36). Robert Goffin in his essay "Hot Jazz" (translated by Samuel Becket) points to the affinities between surrealism and jazz. Negro: An Anthology, p. 239.
37). It is interesting to speculate on the music Adorno understood as jazz. Little of what he could have heard on the Frankfurt radio station would be considered jazz today. Adorno's dismissal of the music that he actually heard was well-founded, but he was not talking about jazz, but about popular dance music.
38). Eric Hobsbawm makes a valid point: the difference between England and the Continent. In England jazz remained primarily a working class music whereas on the continent it was the accepted music of avantgardes and secessions. "On the Reception of Jazz in Europe." in: Theo Mäusli (ed.) Jazz und Sozialgeschichte (Zurich, 1994).
39). Negro: An Anthology. 1934.
40). On America as a source of libertinism : Berndt Ostendorf, " `America is a Mistake, a Gigantic Mistake':Patterns of Ethnocentrism in German Attitudes Toward America," In Their Own Words Vol. III. N.2. 1986, 19-47 and "Deutsch-amerikanische Kulturbeziehungen", in Gert Richter und Dieter Lang (Hgg). Deutschland, Europa und die Welt, (Gütersloh, Bertelsmann Lexikothek Verl. 1986), 227-235.
41). In That's Jazz. Der Sound des 20. Jahrhunderts, 296-7.
42). Ibid., p. 384.
43). Mike Zwerin. La Tristesse de Saint Louis : Jazz Under the Nazis. (New York : Beech Tree Books, 1985).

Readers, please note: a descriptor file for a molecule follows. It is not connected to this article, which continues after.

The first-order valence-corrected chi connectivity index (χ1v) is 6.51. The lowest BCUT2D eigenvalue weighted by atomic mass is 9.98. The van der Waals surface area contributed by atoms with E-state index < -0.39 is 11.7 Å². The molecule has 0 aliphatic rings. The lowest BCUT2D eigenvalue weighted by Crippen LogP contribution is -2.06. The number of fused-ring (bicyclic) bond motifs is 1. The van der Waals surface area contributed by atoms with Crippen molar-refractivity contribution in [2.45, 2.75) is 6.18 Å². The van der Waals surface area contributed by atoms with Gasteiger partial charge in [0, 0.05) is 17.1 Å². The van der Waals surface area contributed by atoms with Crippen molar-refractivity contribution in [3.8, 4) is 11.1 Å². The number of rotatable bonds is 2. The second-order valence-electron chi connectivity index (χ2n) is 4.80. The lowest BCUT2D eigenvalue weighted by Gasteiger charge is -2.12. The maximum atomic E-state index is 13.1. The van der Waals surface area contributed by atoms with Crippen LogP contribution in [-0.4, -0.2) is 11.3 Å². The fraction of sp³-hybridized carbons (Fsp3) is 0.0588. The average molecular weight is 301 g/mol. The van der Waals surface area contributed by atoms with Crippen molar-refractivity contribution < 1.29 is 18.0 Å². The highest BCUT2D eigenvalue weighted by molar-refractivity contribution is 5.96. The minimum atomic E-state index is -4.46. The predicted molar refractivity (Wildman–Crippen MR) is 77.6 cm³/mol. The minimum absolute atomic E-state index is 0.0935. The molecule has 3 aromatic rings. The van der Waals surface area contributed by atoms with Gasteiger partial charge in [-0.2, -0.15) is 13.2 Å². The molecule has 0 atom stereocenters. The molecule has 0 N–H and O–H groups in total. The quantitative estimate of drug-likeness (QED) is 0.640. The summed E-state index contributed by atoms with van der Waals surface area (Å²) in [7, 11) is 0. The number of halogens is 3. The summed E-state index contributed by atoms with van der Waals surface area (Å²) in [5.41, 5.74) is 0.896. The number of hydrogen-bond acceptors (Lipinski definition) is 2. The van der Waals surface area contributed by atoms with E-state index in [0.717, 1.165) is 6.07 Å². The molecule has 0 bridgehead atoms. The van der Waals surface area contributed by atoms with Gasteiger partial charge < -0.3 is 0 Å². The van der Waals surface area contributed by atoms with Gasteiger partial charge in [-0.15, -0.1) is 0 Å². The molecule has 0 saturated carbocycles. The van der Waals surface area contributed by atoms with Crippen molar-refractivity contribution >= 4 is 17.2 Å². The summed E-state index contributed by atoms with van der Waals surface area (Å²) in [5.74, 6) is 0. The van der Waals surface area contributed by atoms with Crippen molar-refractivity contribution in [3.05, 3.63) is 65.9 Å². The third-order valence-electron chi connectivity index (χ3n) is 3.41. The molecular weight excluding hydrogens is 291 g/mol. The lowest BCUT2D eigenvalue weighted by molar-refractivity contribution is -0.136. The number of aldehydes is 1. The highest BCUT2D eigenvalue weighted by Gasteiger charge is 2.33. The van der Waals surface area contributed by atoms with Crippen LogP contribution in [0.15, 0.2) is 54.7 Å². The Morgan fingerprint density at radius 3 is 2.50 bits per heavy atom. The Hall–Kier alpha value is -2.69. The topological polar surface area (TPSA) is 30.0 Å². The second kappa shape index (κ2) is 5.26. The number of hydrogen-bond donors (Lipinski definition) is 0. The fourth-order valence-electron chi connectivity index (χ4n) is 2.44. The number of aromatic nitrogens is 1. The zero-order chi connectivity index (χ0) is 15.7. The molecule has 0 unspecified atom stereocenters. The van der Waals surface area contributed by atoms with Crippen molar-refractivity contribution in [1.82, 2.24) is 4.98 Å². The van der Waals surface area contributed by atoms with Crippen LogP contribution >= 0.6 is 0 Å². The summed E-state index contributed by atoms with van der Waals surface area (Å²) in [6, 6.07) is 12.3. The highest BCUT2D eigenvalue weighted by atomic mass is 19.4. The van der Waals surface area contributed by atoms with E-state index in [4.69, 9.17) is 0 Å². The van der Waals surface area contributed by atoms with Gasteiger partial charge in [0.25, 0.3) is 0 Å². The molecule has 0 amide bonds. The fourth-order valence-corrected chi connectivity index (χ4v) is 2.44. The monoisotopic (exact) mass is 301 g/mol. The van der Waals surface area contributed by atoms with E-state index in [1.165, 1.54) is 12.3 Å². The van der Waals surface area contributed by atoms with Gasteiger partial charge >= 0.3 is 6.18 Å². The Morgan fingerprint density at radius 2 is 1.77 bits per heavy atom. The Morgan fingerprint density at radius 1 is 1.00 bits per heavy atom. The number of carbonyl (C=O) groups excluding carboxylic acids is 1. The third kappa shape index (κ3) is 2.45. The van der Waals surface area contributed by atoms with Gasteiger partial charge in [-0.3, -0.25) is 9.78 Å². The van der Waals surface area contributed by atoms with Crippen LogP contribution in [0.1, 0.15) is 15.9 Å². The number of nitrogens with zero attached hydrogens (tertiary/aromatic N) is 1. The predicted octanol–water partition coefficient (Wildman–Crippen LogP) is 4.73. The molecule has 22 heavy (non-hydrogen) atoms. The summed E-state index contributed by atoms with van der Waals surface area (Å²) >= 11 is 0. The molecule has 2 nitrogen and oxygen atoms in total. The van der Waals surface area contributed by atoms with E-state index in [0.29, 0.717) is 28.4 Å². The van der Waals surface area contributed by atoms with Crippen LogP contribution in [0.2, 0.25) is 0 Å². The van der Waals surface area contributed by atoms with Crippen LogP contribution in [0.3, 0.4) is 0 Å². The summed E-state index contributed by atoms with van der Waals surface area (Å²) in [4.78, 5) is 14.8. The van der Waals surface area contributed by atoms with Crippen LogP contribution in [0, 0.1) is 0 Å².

44) An excellent summary of the contradictions between the political "Cold" and cultural "Cool" War is Reinhold Wagnleitner's "The Empire of the Fun, or Talkin' Soviet Union Blues." Diplomatic History, 23.3. Summer 1999, 499-524.
45). Carl Gustav Jung noticed that difference as early as 1930: "Your Negroid and Indian Behavior." Forum XXIII/4 (New York 1930, 193-199).
46). Ralph Willett. "Jazz: The Sound of Democracy", in The Americanization of Germany 1945-1949. (London Routledge 1989). Hans Globke wrote the legal commentary for the Nuremberg laws, yet was hired by Konrad Adenauer to head the Chancellary.
State to the in jazz of and its by was against Miles 519.
48) In: Dave Brubeck. Vocal Encounters. Columbia CK 61551
49). Ralph Willett. "Jazz: The Sound of Democracy", in The Americanization of Germany 1945-1949. (London Routledge 1989). Hans Globke wrote the legal commentary for the Nuremberg laws, yet was hired by Konrad Adenauer to head the Chancellary.
50). Rainer Lotz in That's Jazz. See my review in Popular Music 9/2 April 1990, 245-248
Jazz entered Europe in two waves after the First and Second World Wars. Both times the mood was divided between profound hostility and intense appreciation. This paper will argue that the introduction of jazz involved a radical break concerning the rules of performance and habits of reception in Western musical culture. It was not just another case of selective borrowing; it had more to do with a paradigm change in music as described in Ishmael Reed's Mumbo Jumbo, a confrontation of antithetical musical cultures that would continue to have far-reaching repercussions. Although a child of the gutter jazz satisfied more of the high cultural prophecies of Futurism and more of the avantgarde and transgressive desires of modernism than any single one of the traditional arts. The new music spoke to the agendas of surrealism, primitivism, radical democracy, multiculturalism, post-colonialism and urban cosmopolitanism. It promised to modernize, to liberate, to innovate and ushered in a new way of being in the world-- all at once. But it gave to these high cultural, modernist desires a decidedly vernacular spin, a cultural camouflage which allowed it to subvert European cultural habits "from below."